Are you a director on your community association executive board? If so, you may be wondering about conflicts of interest. When do you as a board member have a conflict of interest?
First, what is a conflict of interest? The North Carolina Non-profit Act defines a conflict of interest transaction as “a transaction with the corporation in which a director of the corporation has a direct or indirect interest.” A direct or indirect interest means that you have some personal interest in the transaction beyond your interest as a member of the Association. Basically, the question is will you (or your family) benefit from a transaction beyond the benefit that every other member of the Association will enjoy? If the answer that the question is yes, then you have a direct or indirect interest in the transaction.
For example, if you or your spouse are employed by a landscaping company that the Association will possibly hire, then your participation in the decision to hire a particular landscaper (when your company is a candidate) would be a conflict of interest. Similarly, if you (or your family) owns a pool maintenance company, then helping hire the pool maintenance company that you own would be a conflict of interest.
On the other hand if many condominium buildings (including the one you live in) need to be repainted and you are advocating for hiring a painter to repaint all the condominium buildings, then that is not a conflict of interest. Your interest in having the condominium buildings repainted is the same as every other owner’s interest. However, if your condominium is flooded due to a water leak in the ceiling and the condominium association is negotiating with its insurer regarding the scope of the repairs, then it’s going to be a conflict of interest for you to participate in the negotiation on behalf of the Association with the insurer (as you will directly and uniquely benefit from that negotiation).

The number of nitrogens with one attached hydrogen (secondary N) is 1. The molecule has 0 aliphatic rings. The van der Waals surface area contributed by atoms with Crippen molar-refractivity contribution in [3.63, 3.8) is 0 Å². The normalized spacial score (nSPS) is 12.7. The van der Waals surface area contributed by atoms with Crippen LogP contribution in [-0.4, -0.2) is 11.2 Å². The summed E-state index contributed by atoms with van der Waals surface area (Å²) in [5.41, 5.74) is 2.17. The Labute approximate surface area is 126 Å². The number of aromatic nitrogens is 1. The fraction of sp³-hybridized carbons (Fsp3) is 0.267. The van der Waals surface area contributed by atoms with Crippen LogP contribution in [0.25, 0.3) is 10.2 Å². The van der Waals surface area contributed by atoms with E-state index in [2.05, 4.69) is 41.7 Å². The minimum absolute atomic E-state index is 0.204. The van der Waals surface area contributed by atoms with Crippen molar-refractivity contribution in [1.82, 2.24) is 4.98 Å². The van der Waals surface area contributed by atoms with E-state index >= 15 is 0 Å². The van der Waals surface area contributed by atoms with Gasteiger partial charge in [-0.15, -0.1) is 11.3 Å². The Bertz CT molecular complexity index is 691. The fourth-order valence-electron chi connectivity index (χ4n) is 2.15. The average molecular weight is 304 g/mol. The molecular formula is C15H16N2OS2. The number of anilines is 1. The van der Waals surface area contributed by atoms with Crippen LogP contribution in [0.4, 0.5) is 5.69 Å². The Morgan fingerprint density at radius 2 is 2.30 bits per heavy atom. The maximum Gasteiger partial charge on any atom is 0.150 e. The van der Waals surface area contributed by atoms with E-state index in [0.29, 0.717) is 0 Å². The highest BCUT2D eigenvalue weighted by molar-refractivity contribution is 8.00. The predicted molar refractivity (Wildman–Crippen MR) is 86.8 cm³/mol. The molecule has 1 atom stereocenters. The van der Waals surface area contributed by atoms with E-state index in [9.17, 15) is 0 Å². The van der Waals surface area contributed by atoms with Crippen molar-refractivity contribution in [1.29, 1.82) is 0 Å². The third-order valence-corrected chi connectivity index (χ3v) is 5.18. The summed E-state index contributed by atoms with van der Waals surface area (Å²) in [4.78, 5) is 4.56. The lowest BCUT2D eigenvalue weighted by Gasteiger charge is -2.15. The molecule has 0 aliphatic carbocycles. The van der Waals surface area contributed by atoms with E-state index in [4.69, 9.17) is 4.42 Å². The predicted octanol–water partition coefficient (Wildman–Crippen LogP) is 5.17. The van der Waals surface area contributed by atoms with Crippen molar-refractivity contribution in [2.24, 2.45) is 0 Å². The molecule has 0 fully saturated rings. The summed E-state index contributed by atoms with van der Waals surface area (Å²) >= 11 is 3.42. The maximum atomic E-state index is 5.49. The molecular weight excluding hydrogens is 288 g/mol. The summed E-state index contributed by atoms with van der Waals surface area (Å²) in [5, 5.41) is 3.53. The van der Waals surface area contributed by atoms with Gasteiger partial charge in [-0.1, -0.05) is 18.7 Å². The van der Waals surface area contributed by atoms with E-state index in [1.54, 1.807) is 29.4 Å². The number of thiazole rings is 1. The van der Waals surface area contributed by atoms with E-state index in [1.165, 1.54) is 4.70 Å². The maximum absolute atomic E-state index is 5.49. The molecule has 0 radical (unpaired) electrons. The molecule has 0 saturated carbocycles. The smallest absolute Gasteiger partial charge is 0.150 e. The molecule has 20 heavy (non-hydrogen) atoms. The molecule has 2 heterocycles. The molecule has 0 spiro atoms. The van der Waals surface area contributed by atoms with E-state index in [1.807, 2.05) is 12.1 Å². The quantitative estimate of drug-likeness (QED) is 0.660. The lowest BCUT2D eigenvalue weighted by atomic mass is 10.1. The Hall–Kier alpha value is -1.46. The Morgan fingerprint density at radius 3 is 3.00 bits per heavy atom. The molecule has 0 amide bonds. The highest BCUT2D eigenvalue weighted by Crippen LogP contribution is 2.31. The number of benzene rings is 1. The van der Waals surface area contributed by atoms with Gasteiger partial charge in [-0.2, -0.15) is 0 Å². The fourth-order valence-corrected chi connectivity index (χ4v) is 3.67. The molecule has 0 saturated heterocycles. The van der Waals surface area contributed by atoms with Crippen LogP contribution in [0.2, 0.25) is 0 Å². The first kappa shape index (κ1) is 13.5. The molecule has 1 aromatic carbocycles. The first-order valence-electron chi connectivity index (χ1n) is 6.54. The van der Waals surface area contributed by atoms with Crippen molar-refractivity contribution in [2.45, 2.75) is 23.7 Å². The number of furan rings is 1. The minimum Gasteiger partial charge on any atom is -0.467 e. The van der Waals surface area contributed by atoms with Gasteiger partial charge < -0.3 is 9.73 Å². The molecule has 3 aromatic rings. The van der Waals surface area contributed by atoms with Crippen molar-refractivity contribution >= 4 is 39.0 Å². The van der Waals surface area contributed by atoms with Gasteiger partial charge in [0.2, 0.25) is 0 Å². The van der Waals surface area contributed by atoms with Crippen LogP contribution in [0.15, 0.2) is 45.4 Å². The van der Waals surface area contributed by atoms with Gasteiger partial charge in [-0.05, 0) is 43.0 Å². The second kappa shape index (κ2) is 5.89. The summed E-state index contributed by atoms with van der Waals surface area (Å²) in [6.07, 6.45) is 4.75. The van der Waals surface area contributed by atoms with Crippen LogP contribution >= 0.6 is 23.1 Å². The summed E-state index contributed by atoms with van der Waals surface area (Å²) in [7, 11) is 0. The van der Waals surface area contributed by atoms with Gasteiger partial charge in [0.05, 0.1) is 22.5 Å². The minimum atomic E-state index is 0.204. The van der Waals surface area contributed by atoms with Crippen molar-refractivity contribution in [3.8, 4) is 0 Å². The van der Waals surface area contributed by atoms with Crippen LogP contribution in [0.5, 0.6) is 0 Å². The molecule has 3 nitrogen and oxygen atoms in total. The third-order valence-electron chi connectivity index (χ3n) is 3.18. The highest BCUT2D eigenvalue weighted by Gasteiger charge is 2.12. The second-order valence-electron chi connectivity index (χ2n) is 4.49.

So, if you have a conflict of interest with a specific business item, then what should you do? First, you should review the governing documents and policies of your Association, as your Association may have specific policies on conflicts of interest. Assuming that your Association has no specific policies, then you should fully disclose the conflict of interest to the rest of the executive board. Then you should probably refrain from taking part in the decision relating to the item where you have a conflict of interest. If only directors that have a conflict of interest in the transaction approve a particular business item, then that can create a problem for the Association later on. Of course, the right thing to do may vary depending on the specific circumstances of a particularly situation. If you have questions or concerns regarding a potential conflict of interest, then I would encourage you to contact any of the community association attorneys at Law Firm Carolinas.
Author: Michael Taliercio
Articles have been Reprinted with permission from Black, Slaughter, Black.
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